Outsmarting Resistant Infections - Episode 1

An Overview of Multidrug-Resistant Bacterial Infections

Peter L. Salgo, MD: Thank you for joining us for this Peer Exchange® titled, “Outsmarting Resistant Bacterial Infections.” Multidrug-resistant infections are placing a considerable burden on hospitals in the United States and are associated with significant morbidity and mortality. Fortunately, several new antibiotics have been approved in recent years that are effective against these difficult-to-treat infections. This Peer Exchange® panel of experts in infectious disease will discuss the role of these newer therapies in hospital settings. We will also discuss the importance of antimicrobial stewardship in the battle against resistance.

I’m Dr. Peter Salgo. I’m a professor of medicine and anesthesiology at Columbia University College of Physicians and Surgeons and an associate director of Surgical Intensive Care at New York-Presbyterian Hospital. Joining me for this panel discussion are Dr. Sandy J. Estrada, an infectious disease clinical pharmacist from Lee Memorial Health System of Fort Myers, Florida; Dr. Debra Goff, an associate professor and infectious disease specialist from The Ohio State University Wexner Medical Center in Columbus, Ohio; Dr. Jason Pogue, an infectious diseases clinical pharmacist at Sinai-Grace Hospital of Detroit Medical Center and clinical assistant professor of medicine at Wayne State University School of Medicine, in Detroit, Michigan; and Dr. Andrew Shorr, section head, Pulmonary and Critical Care Medicine, MedStar Washington Hospital Center and professor of medicine at Georgetown University in Washington, DC. Thank you all for joining us here today. Why don’t we get started?

I think the best thing to do is take a look at how big a problem this is to begin with. What is the prevalence of multidrug-resistant bacterial infection in the United States?

Debra Goff, PharmD, FCCP: Well, according to the CDC, they estimate about 2 million patients a year are infected with a multidrug-resistant pathogen. Of that, about 23,000 patients die. But that might be actually a little bit of an underestimate.

Peter L. Salgo, MD: Why is that?

Debra Goff, PharmD, FCCP: Well, not every hospital reports their data and not every death certificate lists the infection as the cause of death. Andy would know that.

Peter L. Sago, MD: What are you implying about Andy?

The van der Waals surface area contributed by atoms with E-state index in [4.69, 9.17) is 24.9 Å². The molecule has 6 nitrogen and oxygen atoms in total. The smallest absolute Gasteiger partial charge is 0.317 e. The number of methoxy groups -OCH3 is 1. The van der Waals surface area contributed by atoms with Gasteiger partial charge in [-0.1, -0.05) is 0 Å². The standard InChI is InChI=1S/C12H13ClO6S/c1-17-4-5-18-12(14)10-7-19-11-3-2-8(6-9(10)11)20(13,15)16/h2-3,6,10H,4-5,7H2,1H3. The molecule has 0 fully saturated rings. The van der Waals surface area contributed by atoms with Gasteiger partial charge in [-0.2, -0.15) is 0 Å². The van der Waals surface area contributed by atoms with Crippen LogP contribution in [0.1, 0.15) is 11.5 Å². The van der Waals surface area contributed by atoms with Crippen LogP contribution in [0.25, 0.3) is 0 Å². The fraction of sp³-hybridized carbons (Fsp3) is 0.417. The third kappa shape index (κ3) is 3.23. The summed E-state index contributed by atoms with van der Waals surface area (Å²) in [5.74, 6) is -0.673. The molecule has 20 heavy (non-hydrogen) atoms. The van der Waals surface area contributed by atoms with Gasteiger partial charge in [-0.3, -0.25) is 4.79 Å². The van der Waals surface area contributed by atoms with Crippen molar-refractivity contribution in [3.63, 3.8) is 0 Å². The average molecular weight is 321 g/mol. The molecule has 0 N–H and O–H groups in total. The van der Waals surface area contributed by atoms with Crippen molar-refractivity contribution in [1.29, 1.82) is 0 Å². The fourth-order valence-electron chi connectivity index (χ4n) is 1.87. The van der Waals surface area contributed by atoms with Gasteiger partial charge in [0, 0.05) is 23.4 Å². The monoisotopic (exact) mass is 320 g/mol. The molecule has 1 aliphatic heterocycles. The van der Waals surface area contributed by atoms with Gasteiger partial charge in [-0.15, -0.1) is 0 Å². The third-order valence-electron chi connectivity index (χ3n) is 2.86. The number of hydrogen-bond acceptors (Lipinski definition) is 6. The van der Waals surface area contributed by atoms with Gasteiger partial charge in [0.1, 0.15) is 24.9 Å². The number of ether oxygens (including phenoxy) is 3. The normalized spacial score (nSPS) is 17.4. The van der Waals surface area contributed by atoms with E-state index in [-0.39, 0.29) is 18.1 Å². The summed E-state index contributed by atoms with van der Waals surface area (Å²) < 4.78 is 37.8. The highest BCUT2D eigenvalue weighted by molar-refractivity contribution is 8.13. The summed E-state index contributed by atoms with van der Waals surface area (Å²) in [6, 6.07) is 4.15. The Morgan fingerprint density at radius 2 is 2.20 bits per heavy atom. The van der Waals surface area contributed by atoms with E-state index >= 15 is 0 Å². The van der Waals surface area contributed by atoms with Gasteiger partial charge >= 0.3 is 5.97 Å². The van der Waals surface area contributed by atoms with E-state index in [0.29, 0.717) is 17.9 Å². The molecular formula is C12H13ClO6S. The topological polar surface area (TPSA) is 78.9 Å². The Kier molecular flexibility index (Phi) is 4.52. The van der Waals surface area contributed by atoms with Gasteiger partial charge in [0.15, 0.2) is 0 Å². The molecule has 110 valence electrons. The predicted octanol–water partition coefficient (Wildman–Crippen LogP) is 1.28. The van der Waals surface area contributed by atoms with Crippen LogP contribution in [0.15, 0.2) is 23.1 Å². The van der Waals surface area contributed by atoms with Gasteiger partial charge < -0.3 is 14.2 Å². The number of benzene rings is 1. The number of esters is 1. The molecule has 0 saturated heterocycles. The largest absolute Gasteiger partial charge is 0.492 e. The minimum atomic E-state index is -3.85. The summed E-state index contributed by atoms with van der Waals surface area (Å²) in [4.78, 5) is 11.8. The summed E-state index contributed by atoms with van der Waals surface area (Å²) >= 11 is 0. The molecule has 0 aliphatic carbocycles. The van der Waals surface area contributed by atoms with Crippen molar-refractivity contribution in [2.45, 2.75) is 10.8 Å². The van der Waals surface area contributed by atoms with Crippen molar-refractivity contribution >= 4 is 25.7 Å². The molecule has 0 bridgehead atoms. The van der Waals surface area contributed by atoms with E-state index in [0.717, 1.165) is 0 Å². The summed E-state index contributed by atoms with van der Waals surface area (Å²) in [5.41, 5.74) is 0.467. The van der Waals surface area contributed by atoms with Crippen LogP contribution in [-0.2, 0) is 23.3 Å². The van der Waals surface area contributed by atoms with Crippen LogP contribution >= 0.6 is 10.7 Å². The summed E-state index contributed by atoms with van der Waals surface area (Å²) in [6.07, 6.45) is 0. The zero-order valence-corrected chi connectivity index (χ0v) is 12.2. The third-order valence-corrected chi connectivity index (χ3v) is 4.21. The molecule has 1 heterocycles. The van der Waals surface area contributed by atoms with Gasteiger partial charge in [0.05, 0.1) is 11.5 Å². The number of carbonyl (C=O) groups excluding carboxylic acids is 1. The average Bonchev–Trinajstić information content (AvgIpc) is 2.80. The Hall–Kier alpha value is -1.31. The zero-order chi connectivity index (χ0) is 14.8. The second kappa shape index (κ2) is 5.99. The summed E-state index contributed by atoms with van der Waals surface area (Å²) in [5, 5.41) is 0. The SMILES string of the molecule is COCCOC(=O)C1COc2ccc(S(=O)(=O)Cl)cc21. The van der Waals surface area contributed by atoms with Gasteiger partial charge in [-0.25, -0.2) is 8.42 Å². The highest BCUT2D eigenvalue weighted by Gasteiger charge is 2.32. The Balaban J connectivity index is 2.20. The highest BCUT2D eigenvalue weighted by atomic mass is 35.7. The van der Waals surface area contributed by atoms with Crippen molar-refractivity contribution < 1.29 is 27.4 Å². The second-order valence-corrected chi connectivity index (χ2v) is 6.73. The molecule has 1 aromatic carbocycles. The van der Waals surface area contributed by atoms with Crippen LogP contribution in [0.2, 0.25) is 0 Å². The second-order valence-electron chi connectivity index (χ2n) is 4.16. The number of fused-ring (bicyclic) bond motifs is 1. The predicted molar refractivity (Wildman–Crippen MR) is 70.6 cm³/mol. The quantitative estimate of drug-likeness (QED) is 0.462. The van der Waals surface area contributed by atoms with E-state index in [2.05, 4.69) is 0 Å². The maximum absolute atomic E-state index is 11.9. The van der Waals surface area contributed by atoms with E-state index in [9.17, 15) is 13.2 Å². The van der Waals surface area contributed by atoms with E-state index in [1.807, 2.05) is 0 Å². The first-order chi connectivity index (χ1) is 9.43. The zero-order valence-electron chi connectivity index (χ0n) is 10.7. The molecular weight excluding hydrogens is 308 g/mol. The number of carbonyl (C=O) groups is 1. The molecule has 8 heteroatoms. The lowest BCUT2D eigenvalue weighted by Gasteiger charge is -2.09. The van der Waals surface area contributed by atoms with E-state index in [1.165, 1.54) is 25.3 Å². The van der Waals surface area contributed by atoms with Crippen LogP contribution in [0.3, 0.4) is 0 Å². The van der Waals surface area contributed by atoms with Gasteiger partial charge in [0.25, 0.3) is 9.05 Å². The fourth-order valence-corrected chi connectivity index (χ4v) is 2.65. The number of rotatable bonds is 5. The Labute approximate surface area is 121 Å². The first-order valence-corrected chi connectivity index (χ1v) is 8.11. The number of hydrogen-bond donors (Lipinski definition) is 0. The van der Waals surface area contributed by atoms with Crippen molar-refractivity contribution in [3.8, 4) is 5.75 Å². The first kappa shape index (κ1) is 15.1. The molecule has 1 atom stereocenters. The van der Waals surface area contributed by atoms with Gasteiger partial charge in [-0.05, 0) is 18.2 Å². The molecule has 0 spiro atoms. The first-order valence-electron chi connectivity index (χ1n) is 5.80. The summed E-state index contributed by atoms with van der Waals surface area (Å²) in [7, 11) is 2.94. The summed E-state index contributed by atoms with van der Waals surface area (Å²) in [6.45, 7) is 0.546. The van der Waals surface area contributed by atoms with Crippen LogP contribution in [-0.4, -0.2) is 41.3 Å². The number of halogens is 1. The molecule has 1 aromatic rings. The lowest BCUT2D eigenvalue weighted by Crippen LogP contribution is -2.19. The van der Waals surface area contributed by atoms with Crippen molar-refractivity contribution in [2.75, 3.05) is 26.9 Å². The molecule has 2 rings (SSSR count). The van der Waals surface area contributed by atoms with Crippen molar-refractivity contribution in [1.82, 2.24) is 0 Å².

Andrew Shorr, MD: I was an intensivist who filled out a lot of death certificates.

Peter L. Salgo, MD: Oh, OK. That’s an astounding number. Let us assume for a moment that it’s 23,000 deaths, how many 747s? I can’t do the math in my head. If we had that many plane crashes a year, people would sit up and take notice.

Debra Goff, PharmD, FCCP: Absolutely, but they don’t. It’s a number that outside of health care doesn’t generate a lot of discussion unless you frame it as a 747 going down. So, it’s really a challenge.

Jason Pogue, PharmD, BCPS-AQID: And I think the thing to think about, too, when you’re talking about the impact that drug-resistant infections have on our patients is that that number is increasing. Pick your favorite organism. For the most part, if you look at resistant versions of that bug, the numbers are going up over time and that’s why it’s an urgent threat for us.

Peter L. Salgo, MD: You know what I hear? I hear it’s my fill-in-the-blank. Mom, grandmother, friend’s mother was in the hospital, she had pneumonia, they gave her antibiotics and they didn’t work and she died. Shouldn’t antibiotics work? Do you hear that? I hear it all the time.

Sandy J. Estrada Lopez, PharmD, BCPS (AQID): I think we do. From time to time, we hear cases where antibiotics had to be switched so perhaps we had to try 2 things, 3 things, 4 things, and then they did eventually work. So, the cases of not working at all are still fairly rare but becoming more common. But the cases where there’s extended length of stay, extended cost, need to stay in the hospital, or have repeat visits are becoming more and more common.

Andrew Shorr, MD: I think another way to conceive of it is if you look at crude mortality rates for some, particularly in highly resistant gram-negative organisms, with what are our best available therapies up until what has recently been approved, the outcomes arrival mortality rate is seen in the pre-antibiotic era, particularly with pneumonia. So, it’s as if we’re back to placebo.

Peter L. Salgo, MD: I think it’s really important to just focus on that for a minute. All medical students and residents that I know give them an antibiotic and say, “Let’s go home.” But we’re facing a real crisis here. Our antibiotics are becoming less effective and we’ve got diseases that we’re having a lot of trouble treating.

Andrew Shorr, MD: Right. And the prevalence, as Jason pointed out, of these infections is going to go up, not only because of the aging of the population, not only because of the epidemiologies of these pathogens, but also because we’re being more and more aggressive with immunosuppression across the board for nearly every disease state. And people are living longer and they’re not dying of their heart failure, they’re not dying of their renal disease. And as Osler said over 100 years ago, “Pneumonia was the captain of death,” and it is for a reason; because you’ve got to die of something. And so, this is not going away, and I think we’ve all lamented it. I think the problem now is we’ve got to figure out how to solve it.